Systems with side alternation usually have a larger amplitude of oscillation and a frequency range of about 5 Hz to 40 Hz. Linear/upright systems have lower amplitudes but higher frequencies in the range of 20 Hz to 50 Hz. Despite the larger amplitudes of side-alternating systems, the vibration (acceleration) transmitted to the head is significantly smaller than in non-side-alternating systems[34] while at the same time muscle activation even at identical vibration parameters are increased in pivotal systems.[35] However, standing with both heels on one side of a side-alternating machine facing side-ways results in significant acceleration transmitted to the head and center of gravity of the upper body. At least one such whole body vibration owner's manual suggest this variation calling it "Stand-a-side Pose". At the outer edge of the plate the amplitude is typically about 10 mm, which is more than the 3 mm maximum of a linear vibrator and not practical. The amplitude and impact  can be reduced by centering, e.g., a gardener's knee pad, ~ 16"x 8" x 3/4", on the plate and standing with the heels toward the outer edge of the pad. While this is useful it does not replace a machine whose entire plate moves up and down in a linear fashion allowing for a variety of positions and activities.

Mechanical stimulation generates acceleration forces acting on the body. These forces cause the muscles to lengthen, and this signal is received by the muscle spindle, a small organ in the muscle. This spindle transmits the signal through the central nervous system to the muscles involved.[34][36]


A vibrating belt machine (also Mueller belt machine, belt massager, or jiggler machine) is an exercise machine that uses a vibrating belt, to be used around the waist or buttocks.

See also[edit]


  1. ^ Mansfield, Neil J (2005). Human response to vibration. Boca Raton, FL: CRC Press. ISBN 978-0415282390. OCLC 55681295.
  2. ^ Pyykkö I, Färkkilä M, Toivanen J, Korhonen O, Hyvärinen J (June 1976). "Transmission of vibration in the hand-arm system with special reference to changes in compression force and acceleration". Scandinavian Journal of Work, Environment & Health. 2 (2): 87–95. doi:10.5271/sjweh.2820. JSTOR 40964583. PMID 959789.
  3. ^ a b "ISO 5349-1:2001". ISO.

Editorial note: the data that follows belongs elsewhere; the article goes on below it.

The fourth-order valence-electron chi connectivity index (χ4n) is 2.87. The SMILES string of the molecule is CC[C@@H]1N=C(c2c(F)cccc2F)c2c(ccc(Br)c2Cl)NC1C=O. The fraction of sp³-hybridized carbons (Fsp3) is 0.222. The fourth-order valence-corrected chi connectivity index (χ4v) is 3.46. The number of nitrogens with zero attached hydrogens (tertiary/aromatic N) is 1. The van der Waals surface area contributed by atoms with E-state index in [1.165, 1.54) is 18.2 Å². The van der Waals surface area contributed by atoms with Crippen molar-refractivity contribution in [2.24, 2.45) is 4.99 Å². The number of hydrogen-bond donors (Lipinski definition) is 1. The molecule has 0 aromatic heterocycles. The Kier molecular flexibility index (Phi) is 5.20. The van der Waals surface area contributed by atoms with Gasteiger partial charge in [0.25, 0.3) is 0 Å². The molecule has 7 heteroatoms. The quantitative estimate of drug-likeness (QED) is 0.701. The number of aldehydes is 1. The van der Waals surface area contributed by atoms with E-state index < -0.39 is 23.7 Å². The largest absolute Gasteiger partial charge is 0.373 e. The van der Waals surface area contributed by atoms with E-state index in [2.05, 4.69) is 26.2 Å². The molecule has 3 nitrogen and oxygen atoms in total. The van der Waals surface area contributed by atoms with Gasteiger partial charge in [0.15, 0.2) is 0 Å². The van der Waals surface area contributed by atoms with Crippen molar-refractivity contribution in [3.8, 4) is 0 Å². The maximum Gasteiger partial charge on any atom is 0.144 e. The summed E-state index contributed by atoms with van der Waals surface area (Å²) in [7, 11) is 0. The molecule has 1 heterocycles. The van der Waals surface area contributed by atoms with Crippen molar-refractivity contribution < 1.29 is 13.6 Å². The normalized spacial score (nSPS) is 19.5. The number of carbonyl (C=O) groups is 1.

4. ^ Laskowski ER. "Is whole-body vibration a good way to lose weight and improve fitness?". Mayo Clinic. Retrieved 11 March 2018.
  5. ^ a b Marín-Cascales E, Alcaraz PE, Ramos-Campo DJ, Martinez-Rodriguez A, Chung LH, Rubio-Arias JÁ (August 2018). "Whole-body vibration training and bone health in postmenopausal women: A systematic review and meta-analysis". Medicine. 97 (34): e11918. doi:10.1097/MD.0000000000011918. PMC 6112924. PMID 30142802.
  6. ^ Guignard, J.C. (8 March 1971). "Human sensitivity to vibration". Journal of Sound and Vibration. 15 (1): 11–16. Bibcode:1971JSV....15...11G. doi:10.1016/0022-460X(71)90354-3. ISSN 0022-460X.
  7. ^ Lawther A, Griffin MJ (September 1987). "Prediction of the incidence of motion sickness from the magnitude, frequency, and duration of vertical oscillation". The Journal of the Acoustical Society of America. 82 (3): 957–66. Bibcode:1987ASAJ...82..957L. doi:10.1121/1.395295. PMID 3655126.
  8. ^ DeShaw J, Rahmatalla S (April 2016). "Predictive discomfort of supine humans in whole-body vibration and shock environments". Ergonomics. 59 (4): 568–81. doi:10.1080/00140139.2015.1083125. PMID 26280381. S2CID 21097165.
  9. ^ DeShaw J, Rahmatalla S (August 2014). "Predictive discomfort in single- and combined-axis whole-body vibration considering different seated postures". Human Factors. 56 (5): 850–63. doi:10.1177/0018720813516993. PMID 25141593. S2CID 25403875.
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  15. ^ "ISO 2631-1:1997". ISO.
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  17. ^ Rahmatalla S, DeShaw J, Stilley J, Denning G, Jennissen C (May 2018). "Comparing the Efficacy of Methods for Immobilizing the Thoracic-Lumbar Spine". Air Medical Journal. 37 (3): 178–185. doi:10.1016/j.amj.2018.02.002. PMID 29735231.
  18. ^ Sundstrøm T, Asbjørnsen H, Habiba S, Sunde GA, Wester K (March 2014). "Prehospital use of cervical collars in trauma patients: a critical review". Journal of Neurotrauma. 31 (6): 531–40. doi:10.1089/neu.2013.3094. PMC 3949434. PMID 23962031.
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  21. ^ "ISO 8041-1:2017". ISO.
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  23. ^ "Good Vibrations". Archived from the original on 29 October 2011.
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  29. ^ Bidonde, Julia; Busch, Angela J; van der Spuy, Ina; Tupper, Susan; Kim, Soo Y; Boden, Catherine (26 September 2017). "Whole body vibration exercise training for fibromyalgia". Cochrane Database of Systematic Reviews. 9: CD011755. doi:10.1002/14651858.CD011755.pub2. PMC 6483692. PMID 28950401.
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Further reading[edit]